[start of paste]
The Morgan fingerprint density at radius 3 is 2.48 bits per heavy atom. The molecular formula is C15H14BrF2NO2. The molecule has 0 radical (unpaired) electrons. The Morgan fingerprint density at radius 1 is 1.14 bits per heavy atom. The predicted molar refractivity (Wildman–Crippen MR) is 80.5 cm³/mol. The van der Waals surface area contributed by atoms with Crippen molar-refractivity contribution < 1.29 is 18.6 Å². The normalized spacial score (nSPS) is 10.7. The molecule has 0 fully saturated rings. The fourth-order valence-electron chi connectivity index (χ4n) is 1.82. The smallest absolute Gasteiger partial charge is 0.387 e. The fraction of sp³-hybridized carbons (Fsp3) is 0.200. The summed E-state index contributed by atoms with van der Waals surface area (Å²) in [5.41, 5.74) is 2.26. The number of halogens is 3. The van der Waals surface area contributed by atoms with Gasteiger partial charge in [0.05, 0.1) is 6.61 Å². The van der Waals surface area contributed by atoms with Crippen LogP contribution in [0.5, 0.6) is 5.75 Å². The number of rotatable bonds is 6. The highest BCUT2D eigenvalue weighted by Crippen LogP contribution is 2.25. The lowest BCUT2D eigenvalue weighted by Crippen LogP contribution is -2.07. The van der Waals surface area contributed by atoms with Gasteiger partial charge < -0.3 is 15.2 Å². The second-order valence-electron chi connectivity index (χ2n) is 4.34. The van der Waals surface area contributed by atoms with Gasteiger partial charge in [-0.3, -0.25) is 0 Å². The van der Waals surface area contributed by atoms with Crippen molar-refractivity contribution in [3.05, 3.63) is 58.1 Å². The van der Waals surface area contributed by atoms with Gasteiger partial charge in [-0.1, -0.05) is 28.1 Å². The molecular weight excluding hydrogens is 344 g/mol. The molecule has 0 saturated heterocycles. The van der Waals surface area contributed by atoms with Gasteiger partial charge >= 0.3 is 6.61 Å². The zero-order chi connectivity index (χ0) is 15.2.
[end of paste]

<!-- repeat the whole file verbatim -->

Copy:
The Morgan fingerprint density at radius 3 is 2.48 bits per heavy atom. The molecular formula is C15H14BrF2NO2. The molecule has 0 radical (unpaired) electrons. The Morgan fingerprint density at radius 1 is 1.14 bits per heavy atom. The predicted molar refractivity (Wildman–Crippen MR) is 80.5 cm³/mol. The van der Waals surface area contributed by atoms with Crippen molar-refractivity contribution < 1.29 is 18.6 Å². The normalized spacial score (nSPS) is 10.7. The molecule has 0 fully saturated rings. The fourth-order valence-electron chi connectivity index (χ4n) is 1.82. The smallest absolute Gasteiger partial charge is 0.387 e. The fraction of sp³-hybridized carbons (Fsp3) is 0.200. The summed E-state index contributed by atoms with van der Waals surface area (Å²) in [5.41, 5.74) is 2.26. The number of halogens is 3. The van der Waals surface area contributed by atoms with Gasteiger partial charge in [0.05, 0.1) is 6.61 Å². The van der Waals surface area contributed by atoms with Crippen LogP contribution in [0.5, 0.6) is 5.75 Å². The number of rotatable bonds is 6. The highest BCUT2D eigenvalue weighted by Crippen LogP contribution is 2.25. The lowest BCUT2D eigenvalue weighted by Crippen LogP contribution is -2.07. The van der Waals surface area contributed by atoms with Gasteiger partial charge < -0.3 is 15.2 Å². The second-order valence-electron chi connectivity index (χ2n) is 4.34. The van der Waals surface area contributed by atoms with Gasteiger partial charge in [-0.3, -0.25) is 0 Å². The van der Waals surface area contributed by atoms with Crippen molar-refractivity contribution in [3.05, 3.63) is 58.1 Å². The van der Waals surface area contributed by atoms with Gasteiger partial charge in [-0.1, -0.05) is 28.1 Å². The molecular weight excluding hydrogens is 344 g/mol. The molecule has 0 saturated heterocycles. The van der Waals surface area contributed by atoms with Gasteiger partial charge >= 0.3 is 6.61 Å². The zero-order chi connectivity index (χ0) is 15.2.